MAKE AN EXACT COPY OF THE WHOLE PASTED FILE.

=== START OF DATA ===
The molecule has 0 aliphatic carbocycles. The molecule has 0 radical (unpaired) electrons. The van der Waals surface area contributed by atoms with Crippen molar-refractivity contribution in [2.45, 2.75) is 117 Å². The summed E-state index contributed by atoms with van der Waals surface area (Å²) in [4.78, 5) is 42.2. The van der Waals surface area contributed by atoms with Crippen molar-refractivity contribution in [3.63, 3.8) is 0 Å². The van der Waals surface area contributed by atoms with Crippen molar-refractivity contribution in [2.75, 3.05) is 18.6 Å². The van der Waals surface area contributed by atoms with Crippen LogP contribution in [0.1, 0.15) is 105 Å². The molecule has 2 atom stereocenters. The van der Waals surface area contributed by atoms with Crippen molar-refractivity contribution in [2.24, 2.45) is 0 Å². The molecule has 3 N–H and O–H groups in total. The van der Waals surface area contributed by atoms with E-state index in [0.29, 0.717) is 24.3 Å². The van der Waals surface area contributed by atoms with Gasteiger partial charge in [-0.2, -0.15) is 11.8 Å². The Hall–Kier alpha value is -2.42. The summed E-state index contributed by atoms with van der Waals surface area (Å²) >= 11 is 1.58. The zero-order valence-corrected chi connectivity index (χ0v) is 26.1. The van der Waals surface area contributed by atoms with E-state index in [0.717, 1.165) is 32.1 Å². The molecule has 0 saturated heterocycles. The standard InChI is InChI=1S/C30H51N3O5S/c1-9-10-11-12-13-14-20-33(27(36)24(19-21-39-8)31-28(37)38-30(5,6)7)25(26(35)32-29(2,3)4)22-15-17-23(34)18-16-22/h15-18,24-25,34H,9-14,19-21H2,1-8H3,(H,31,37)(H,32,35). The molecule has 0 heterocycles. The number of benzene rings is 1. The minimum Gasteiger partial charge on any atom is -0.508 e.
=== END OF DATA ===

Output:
The molecule has 0 aliphatic carbocycles. The molecule has 0 radical (unpaired) electrons. The van der Waals surface area contributed by atoms with Crippen molar-refractivity contribution in [2.45, 2.75) is 117 Å². The summed E-state index contributed by atoms with van der Waals surface area (Å²) in [4.78, 5) is 42.2. The van der Waals surface area contributed by atoms with Crippen molar-refractivity contribution in [3.63, 3.8) is 0 Å². The van der Waals surface area contributed by atoms with Crippen molar-refractivity contribution in [2.75, 3.05) is 18.6 Å². The van der Waals surface area contributed by atoms with Crippen LogP contribution in [0.1, 0.15) is 105 Å². The molecule has 2 atom stereocenters. The van der Waals surface area contributed by atoms with Crippen molar-refractivity contribution in [2.24, 2.45) is 0 Å². The molecule has 3 N–H and O–H groups in total. The van der Waals surface area contributed by atoms with E-state index in [0.29, 0.717) is 24.3 Å². The van der Waals surface area contributed by atoms with Gasteiger partial charge in [-0.2, -0.15) is 11.8 Å². The Hall–Kier alpha value is -2.42. The summed E-state index contributed by atoms with van der Waals surface area (Å²) >= 11 is 1.58. The zero-order valence-corrected chi connectivity index (χ0v) is 26.1. The van der Waals surface area contributed by atoms with E-state index in [0.717, 1.165) is 32.1 Å². The molecule has 0 saturated heterocycles. The standard InChI is InChI=1S/C30H51N3O5S/c1-9-10-11-12-13-14-20-33(27(36)24(19-21-39-8)31-28(37)38-30(5,6)7)25(26(35)32-29(2,3)4)22-15-17-23(34)18-16-22/h15-18,24-25,34H,9-14,19-21H2,1-8H3,(H,31,37)(H,32,35). The molecule has 0 heterocycles. The number of benzene rings is 1. The minimum Gasteiger partial charge on any atom is -0.508 e.